A group of 30 community members, artists & elders gathered at the Bankstown Art Centre to welcome in the Māori New Year, Matariki. The night began with local Darug elder, Aunty Lyn Martin who led the Welcome to Country. Sam Rerekura opened the space with a Karakia. Gerome Te Peeti journeyed the audience through the Star Lore of Matariki. Performances from local artists, a visual soundscape from lyrical poet, Lay The Mystic and short film by puppeteer, Bria McCarthy. An archival website with additional written works was created. A delicious meal of traditional Fijian food was served by Lewa’s Kitchen.
Supported by City of Canterbury Bankstown
Mataliki ‘a Lihumui
Written by Sēini ‘SistaNative’ Taumoepea
For our Matariki event, 2022
Gadigal Lands. Eora
33.8688° S, 151.2093° E
Waning Gibbous Moon – 3rd Quarter
Look upon Sunrays
Tele-ki-Tokelau (Tropic of Cancer)
Our world’s confined
Alignment strikes a heralded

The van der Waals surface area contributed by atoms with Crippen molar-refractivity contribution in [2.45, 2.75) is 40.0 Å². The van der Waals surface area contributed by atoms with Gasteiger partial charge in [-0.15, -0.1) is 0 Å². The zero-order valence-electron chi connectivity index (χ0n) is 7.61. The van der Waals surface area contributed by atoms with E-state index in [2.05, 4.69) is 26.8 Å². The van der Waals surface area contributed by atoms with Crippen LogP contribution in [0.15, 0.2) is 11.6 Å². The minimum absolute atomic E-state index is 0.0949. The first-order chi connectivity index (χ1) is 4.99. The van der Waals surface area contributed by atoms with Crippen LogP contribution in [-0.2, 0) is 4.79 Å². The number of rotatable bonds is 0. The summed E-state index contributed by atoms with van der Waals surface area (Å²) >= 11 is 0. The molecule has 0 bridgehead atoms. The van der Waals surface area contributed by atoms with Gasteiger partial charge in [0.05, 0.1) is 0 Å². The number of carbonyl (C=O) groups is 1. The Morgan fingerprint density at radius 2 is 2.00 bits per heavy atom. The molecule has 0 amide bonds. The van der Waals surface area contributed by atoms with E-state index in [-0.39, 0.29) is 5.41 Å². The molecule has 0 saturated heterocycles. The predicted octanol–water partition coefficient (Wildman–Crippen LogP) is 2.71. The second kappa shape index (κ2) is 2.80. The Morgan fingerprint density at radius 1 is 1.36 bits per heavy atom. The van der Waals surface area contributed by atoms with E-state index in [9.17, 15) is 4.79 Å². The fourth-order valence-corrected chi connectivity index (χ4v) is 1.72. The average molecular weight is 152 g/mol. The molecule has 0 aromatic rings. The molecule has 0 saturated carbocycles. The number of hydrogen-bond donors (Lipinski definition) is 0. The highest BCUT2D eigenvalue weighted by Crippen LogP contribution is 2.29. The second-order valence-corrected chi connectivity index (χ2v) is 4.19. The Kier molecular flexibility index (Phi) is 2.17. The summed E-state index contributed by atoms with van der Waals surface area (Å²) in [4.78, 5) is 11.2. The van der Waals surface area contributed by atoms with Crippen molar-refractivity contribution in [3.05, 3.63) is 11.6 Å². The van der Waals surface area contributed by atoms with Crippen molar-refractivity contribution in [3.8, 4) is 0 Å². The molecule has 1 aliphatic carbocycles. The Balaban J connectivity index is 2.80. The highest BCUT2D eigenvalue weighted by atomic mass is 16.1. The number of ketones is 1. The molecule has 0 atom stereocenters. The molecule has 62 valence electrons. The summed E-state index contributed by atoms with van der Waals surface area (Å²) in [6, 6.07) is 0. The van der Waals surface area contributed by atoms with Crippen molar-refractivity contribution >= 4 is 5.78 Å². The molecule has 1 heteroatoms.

Hopo ‘a Mataliki (Rise of Pleaides)
Arising and rising
As one of 13 mahina
Solstice sings ‘Inasi (First Harvest festival)
For Hikule’o highest priests
Fetu’u fakatuputupu ‘a langi
lays sleeping dawn
The chiefly hunter
Crouched twilight waiting
Entrapped in mataliki mounded complex
Like captured starlight
Manu’a nests lay empty
When the chief’s net swoops
A caught pigeon lures a sibling
Each perched on mounded constellation
Clans gathered for feast and festivities
Offerings upon offerings
For life for ancestral enlivening
Opening cycles renewed
Slid aside for Lāpaha langi
Anchorage at Talatama
Brings to port the dispersed clans
On current and seaspray
From chief to high chief
Traversing clans echo celestial movements
Reflecting our Skies
companions in harmony
A ceremonial dance
Sky and Earth planes duet
Stories of Strength
Written and visual work, 2019